the State of Texas passed the Safe Outdoor Dogs Act, which enforces
humane guidelines for restraining pet canines outdoors. Unfortunately
for me, the act fails to impose similar guidelines for the treatment
of grouchy husbands and embarrassing dads.
This news about dogs has had me thinking a lot about these magical
creatures whom we love so much that we're willing to stand outside
in nostril-chafing weather and praise-even applaud- them for soiling
our landscaping. When was the last time someone scratched behind
your ears and offered you a treat as you exited the restroom?
Actually, I'll bet our two doglets would praise me for my bathroom
habits if they could. (Maybe that's why they insist on joining me
in there to return the favor.)
I truly think that God must have had at least two purposes in blessing
humans with dogs. First, He wanted to give us a form of unwavering
companionship, the kind that doesn't mind (and even prefers) when
we don't smell so good.
Second, He wanted to demonstrate his imaginative power in creating
an animal that routinely displays so much of the potential for good
in people (unwavering loyalty, unconditional love, unending forgiveness,
unbridled joy, etc.) never mind the incessant yapping and
I have some wonderful memories of the dogs in my life.
The first dog that I could call my own was an apricot-colored toy
poodle named Fluff, gifted to me by my parents when I was a kindergartener
in the 1970's (No-I wasn't into using people names for my dogs,
though I did consider "Art Garfunkel.")
Fluff's claim to fame was that he was paper-trained, meaning that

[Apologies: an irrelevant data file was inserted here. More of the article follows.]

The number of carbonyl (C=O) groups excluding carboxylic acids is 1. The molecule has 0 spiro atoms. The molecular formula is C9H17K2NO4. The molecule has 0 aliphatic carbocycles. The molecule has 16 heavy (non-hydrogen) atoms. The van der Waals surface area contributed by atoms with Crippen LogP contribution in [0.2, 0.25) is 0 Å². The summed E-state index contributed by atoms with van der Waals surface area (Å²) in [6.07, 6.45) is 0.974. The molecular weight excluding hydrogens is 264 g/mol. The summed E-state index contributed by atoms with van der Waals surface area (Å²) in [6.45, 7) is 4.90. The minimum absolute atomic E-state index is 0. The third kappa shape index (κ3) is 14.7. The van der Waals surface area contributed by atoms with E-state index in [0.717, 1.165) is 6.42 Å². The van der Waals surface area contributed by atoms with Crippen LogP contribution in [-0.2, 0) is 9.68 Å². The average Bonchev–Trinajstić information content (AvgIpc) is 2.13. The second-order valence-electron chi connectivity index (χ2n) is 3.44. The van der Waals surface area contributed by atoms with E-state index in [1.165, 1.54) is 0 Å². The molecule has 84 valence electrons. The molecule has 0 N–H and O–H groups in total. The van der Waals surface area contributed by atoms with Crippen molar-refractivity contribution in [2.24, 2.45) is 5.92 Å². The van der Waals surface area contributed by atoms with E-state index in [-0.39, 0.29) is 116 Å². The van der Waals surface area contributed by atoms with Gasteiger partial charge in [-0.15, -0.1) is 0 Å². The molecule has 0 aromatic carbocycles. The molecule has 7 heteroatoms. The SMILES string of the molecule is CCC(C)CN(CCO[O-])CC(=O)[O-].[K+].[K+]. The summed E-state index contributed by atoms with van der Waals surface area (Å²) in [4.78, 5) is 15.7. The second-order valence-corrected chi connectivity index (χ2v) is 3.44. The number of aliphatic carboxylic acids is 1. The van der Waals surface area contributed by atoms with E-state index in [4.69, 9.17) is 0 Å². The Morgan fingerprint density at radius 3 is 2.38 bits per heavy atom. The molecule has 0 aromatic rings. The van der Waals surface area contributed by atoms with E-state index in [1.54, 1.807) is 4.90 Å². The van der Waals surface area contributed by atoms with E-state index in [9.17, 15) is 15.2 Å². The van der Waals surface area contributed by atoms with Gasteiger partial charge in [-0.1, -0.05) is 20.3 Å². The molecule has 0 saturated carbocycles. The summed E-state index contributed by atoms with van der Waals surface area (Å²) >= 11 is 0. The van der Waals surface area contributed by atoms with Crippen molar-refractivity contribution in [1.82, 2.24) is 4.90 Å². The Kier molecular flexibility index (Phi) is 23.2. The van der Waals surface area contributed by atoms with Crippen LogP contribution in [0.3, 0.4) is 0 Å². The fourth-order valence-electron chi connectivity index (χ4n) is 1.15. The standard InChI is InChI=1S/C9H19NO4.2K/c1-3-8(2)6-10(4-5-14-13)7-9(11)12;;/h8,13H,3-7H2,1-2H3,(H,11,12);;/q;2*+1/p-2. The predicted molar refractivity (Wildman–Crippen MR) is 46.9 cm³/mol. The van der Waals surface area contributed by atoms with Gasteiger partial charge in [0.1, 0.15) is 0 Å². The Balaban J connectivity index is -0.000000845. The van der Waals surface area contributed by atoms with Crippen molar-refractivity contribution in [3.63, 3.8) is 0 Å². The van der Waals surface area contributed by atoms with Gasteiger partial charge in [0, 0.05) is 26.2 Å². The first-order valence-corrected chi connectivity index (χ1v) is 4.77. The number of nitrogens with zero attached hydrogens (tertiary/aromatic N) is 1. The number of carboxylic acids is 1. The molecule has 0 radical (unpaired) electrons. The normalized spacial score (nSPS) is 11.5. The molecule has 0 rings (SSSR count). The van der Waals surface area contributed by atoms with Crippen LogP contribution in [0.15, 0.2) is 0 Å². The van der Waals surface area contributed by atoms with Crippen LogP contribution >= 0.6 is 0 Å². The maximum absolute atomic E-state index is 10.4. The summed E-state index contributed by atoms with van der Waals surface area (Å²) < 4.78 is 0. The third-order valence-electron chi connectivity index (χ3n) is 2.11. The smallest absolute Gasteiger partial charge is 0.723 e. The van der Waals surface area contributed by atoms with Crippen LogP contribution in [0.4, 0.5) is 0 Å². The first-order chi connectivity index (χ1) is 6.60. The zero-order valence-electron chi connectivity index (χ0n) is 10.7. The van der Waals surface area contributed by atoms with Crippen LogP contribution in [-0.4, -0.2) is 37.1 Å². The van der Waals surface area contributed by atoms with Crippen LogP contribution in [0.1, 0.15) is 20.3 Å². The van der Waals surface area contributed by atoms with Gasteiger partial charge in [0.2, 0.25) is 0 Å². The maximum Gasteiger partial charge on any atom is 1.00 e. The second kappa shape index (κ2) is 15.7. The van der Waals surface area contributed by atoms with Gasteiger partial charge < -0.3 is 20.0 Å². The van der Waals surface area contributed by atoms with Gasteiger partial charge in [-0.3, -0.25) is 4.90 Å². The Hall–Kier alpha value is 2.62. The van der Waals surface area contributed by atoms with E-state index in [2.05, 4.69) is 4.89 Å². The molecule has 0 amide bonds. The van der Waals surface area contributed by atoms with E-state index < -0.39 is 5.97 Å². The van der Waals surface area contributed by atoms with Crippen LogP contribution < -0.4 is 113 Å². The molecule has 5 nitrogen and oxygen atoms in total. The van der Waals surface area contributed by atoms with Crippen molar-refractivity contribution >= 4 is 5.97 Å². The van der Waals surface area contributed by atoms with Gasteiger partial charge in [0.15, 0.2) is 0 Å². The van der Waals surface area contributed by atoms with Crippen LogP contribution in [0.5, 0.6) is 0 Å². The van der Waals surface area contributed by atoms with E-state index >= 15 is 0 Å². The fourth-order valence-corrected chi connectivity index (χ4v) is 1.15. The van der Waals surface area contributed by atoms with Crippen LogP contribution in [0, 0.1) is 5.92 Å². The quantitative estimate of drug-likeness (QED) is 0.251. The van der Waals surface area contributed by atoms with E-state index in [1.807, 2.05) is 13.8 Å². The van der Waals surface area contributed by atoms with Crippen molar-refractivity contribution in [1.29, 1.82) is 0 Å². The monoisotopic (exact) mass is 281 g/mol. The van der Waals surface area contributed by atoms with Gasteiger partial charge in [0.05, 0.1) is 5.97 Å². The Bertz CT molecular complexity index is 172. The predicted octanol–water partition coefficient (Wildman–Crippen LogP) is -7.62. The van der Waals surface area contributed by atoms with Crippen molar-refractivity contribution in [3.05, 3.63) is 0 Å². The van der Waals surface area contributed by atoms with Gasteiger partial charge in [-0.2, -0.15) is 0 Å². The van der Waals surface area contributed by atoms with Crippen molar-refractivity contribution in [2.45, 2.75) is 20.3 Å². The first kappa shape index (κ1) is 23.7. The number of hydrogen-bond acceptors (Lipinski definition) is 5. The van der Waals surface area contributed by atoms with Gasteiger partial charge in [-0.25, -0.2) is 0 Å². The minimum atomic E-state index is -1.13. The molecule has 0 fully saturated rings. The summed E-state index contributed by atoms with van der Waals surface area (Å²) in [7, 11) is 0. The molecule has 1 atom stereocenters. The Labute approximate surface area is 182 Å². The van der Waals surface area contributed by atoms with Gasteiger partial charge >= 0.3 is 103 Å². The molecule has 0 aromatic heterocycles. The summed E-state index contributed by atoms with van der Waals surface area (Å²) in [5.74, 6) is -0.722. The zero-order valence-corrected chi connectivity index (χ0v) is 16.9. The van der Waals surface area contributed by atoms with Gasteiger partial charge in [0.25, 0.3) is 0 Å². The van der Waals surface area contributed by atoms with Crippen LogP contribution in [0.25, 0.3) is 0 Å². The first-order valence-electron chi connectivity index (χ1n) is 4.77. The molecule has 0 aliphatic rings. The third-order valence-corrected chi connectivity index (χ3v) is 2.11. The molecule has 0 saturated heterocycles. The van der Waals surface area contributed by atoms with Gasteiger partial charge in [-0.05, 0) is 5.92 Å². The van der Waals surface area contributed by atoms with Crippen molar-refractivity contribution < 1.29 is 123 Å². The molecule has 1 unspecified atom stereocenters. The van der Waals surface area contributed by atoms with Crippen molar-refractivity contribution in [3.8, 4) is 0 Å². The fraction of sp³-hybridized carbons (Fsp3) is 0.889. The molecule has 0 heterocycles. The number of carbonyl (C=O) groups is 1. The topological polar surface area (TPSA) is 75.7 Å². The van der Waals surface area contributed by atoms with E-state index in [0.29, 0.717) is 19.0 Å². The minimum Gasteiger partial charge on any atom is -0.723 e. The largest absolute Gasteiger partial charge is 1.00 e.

instead of going outside to do his business, he used a variety of
local periodicals arrayed on my bedroom floor. This probably explains
why I was always caught up on current events, but I'm still afraid
to get out of bed in the dark.
My family soon adopted a second dog a beautiful springer
spaniel/golden retriever mix named Happy, whom I met when she was
still a puppy with her littermates. Ironically, my first meeting
with Happy included having her mother mistaken my left buttock for
a Texas Roadhouse dinner roll.
Because the bite broke the skin, there had to be an investigation,
which, thankfully, revealed that there was no risk of the mother
dog catching rabies since I was current on all of my vaccinations.
When I was in middle school, our canine menagerie grew again with
the addition of Sparky, a hyperactive Boston terrier who quickly
earned the nickname "Spaz." Due to a desperate need for more discipline,
Spaz and I attended formal obedience training one summer, but regardless
of how much we practiced and how many Oscar Mayer wieners were offered,
Spaz could never teach me to sit and stay properly.
After my marriage and the purchase of our first home, my wife and
I decided to make a trial run at having children by adopting two
pet pugs, Wilkie and Benny, both of whom lived a full 16 years.
Of course, we have since discovered that having human babies and
having dogs are extremely different experiences except for
the long-term expense, the slobbering, the chewing, the cleaning
up of someone else's "accidents" . . . . Wait a minute. How are
they different, again?
Seriously, though, dogs have been an important part of my life so
far, and I hope they always will be. Our current doglets are Bailey
a terrier mix who looks like the offspring of an Ewok and
that fuzz you find behind the refrigerator, and Biscuit a
Maltese mix who looks like the offspring of the same Ewok and Sam
Bailey and Biscuit bring our family a lot of happiness, and now
that our three teenage daughters are more independent, it's a comfort
to my wife and me that the pups are always excited to see us and
spend quality time with us especially when we go to the bathroom.